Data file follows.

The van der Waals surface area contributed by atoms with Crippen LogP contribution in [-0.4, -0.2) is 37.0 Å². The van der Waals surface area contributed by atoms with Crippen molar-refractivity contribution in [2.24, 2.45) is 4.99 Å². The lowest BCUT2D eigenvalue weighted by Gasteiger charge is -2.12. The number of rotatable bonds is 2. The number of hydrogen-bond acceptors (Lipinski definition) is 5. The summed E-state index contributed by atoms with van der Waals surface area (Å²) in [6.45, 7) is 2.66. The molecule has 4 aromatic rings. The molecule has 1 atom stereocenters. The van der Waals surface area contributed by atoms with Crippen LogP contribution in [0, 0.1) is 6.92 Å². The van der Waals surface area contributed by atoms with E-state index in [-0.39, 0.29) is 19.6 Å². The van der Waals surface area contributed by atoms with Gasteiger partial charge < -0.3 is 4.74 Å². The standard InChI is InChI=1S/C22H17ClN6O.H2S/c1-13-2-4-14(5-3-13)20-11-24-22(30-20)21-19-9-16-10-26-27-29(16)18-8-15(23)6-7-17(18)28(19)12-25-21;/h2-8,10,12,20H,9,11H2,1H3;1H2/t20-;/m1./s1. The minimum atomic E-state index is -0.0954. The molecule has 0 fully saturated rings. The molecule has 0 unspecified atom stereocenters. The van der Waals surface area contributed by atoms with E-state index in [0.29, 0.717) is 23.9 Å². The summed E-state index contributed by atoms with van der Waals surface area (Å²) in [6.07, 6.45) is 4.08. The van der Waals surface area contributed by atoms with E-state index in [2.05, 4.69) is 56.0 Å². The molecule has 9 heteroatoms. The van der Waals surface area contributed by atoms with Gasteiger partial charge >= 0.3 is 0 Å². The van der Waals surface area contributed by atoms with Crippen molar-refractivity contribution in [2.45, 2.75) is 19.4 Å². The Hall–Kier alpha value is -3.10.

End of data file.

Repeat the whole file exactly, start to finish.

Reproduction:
The van der Waals surface area contributed by atoms with Crippen LogP contribution in [-0.4, -0.2) is 37.0 Å². The van der Waals surface area contributed by atoms with Crippen molar-refractivity contribution in [2.24, 2.45) is 4.99 Å². The lowest BCUT2D eigenvalue weighted by Gasteiger charge is -2.12. The number of rotatable bonds is 2. The number of hydrogen-bond acceptors (Lipinski definition) is 5. The summed E-state index contributed by atoms with van der Waals surface area (Å²) in [6.45, 7) is 2.66. The molecule has 4 aromatic rings. The molecule has 1 atom stereocenters. The van der Waals surface area contributed by atoms with Crippen LogP contribution in [0, 0.1) is 6.92 Å². The van der Waals surface area contributed by atoms with E-state index in [-0.39, 0.29) is 19.6 Å². The van der Waals surface area contributed by atoms with Gasteiger partial charge < -0.3 is 4.74 Å². The standard InChI is InChI=1S/C22H17ClN6O.H2S/c1-13-2-4-14(5-3-13)20-11-24-22(30-20)21-19-9-16-10-26-27-29(16)18-8-15(23)6-7-17(18)28(19)12-25-21;/h2-8,10,12,20H,9,11H2,1H3;1H2/t20-;/m1./s1. The minimum atomic E-state index is -0.0954. The molecule has 0 fully saturated rings. The molecule has 0 unspecified atom stereocenters. The van der Waals surface area contributed by atoms with E-state index in [0.29, 0.717) is 23.9 Å². The summed E-state index contributed by atoms with van der Waals surface area (Å²) in [6.07, 6.45) is 4.08. The van der Waals surface area contributed by atoms with E-state index in [2.05, 4.69) is 56.0 Å². The molecule has 9 heteroatoms. The van der Waals surface area contributed by atoms with Gasteiger partial charge >= 0.3 is 0 Å². The van der Waals surface area contributed by atoms with Crippen molar-refractivity contribution in [2.45, 2.75) is 19.4 Å². The Hall–Kier alpha value is -3.10.